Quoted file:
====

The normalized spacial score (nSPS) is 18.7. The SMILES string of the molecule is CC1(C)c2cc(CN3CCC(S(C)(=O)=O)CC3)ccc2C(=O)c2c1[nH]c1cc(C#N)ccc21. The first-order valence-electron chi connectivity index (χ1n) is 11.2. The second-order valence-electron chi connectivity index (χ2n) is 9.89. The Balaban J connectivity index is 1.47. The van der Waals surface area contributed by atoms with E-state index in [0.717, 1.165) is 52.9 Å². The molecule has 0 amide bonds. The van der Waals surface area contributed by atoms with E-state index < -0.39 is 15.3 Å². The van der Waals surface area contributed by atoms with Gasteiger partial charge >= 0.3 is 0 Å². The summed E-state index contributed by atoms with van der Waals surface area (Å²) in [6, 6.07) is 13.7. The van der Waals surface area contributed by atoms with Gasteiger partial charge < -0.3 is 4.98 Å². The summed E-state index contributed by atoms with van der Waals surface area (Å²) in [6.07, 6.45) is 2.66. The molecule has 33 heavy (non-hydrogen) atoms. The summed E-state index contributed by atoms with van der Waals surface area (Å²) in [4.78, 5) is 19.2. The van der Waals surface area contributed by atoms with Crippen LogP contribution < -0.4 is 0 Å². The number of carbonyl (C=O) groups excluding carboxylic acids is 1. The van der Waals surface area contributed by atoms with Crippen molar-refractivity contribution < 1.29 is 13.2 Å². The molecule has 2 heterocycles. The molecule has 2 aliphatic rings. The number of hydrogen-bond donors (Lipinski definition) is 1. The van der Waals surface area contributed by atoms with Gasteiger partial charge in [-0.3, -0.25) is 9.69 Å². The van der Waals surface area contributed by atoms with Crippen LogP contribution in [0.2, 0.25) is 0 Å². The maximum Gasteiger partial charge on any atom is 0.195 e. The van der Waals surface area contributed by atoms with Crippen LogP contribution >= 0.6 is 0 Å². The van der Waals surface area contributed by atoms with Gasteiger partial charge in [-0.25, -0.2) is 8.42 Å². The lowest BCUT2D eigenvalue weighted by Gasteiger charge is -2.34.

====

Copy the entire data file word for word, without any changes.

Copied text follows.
The normalized spacial score (nSPS) is 18.7. The SMILES string of the molecule is CC1(C)c2cc(CN3CCC(S(C)(=O)=O)CC3)ccc2C(=O)c2c1[nH]c1cc(C#N)ccc21. The first-order valence-electron chi connectivity index (χ1n) is 11.2. The second-order valence-electron chi connectivity index (χ2n) is 9.89. The Balaban J connectivity index is 1.47. The van der Waals surface area contributed by atoms with E-state index in [0.717, 1.165) is 52.9 Å². The molecule has 0 amide bonds. The van der Waals surface area contributed by atoms with E-state index < -0.39 is 15.3 Å². The van der Waals surface area contributed by atoms with Gasteiger partial charge >= 0.3 is 0 Å². The summed E-state index contributed by atoms with van der Waals surface area (Å²) in [6, 6.07) is 13.7. The van der Waals surface area contributed by atoms with Gasteiger partial charge < -0.3 is 4.98 Å². The summed E-state index contributed by atoms with van der Waals surface area (Å²) in [6.07, 6.45) is 2.66. The molecule has 33 heavy (non-hydrogen) atoms. The summed E-state index contributed by atoms with van der Waals surface area (Å²) in [4.78, 5) is 19.2. The van der Waals surface area contributed by atoms with Crippen LogP contribution < -0.4 is 0 Å². The number of carbonyl (C=O) groups excluding carboxylic acids is 1. The van der Waals surface area contributed by atoms with Crippen molar-refractivity contribution < 1.29 is 13.2 Å². The molecule has 2 heterocycles. The molecule has 2 aliphatic rings. The number of hydrogen-bond donors (Lipinski definition) is 1. The van der Waals surface area contributed by atoms with Gasteiger partial charge in [-0.3, -0.25) is 9.69 Å². The van der Waals surface area contributed by atoms with Crippen LogP contribution in [0.2, 0.25) is 0 Å². The maximum Gasteiger partial charge on any atom is 0.195 e. The van der Waals surface area contributed by atoms with Crippen LogP contribution >= 0.6 is 0 Å². The van der Waals surface area contributed by atoms with Gasteiger partial charge in [-0.25, -0.2) is 8.42 Å². The lowest BCUT2D eigenvalue weighted by Gasteiger charge is -2.34.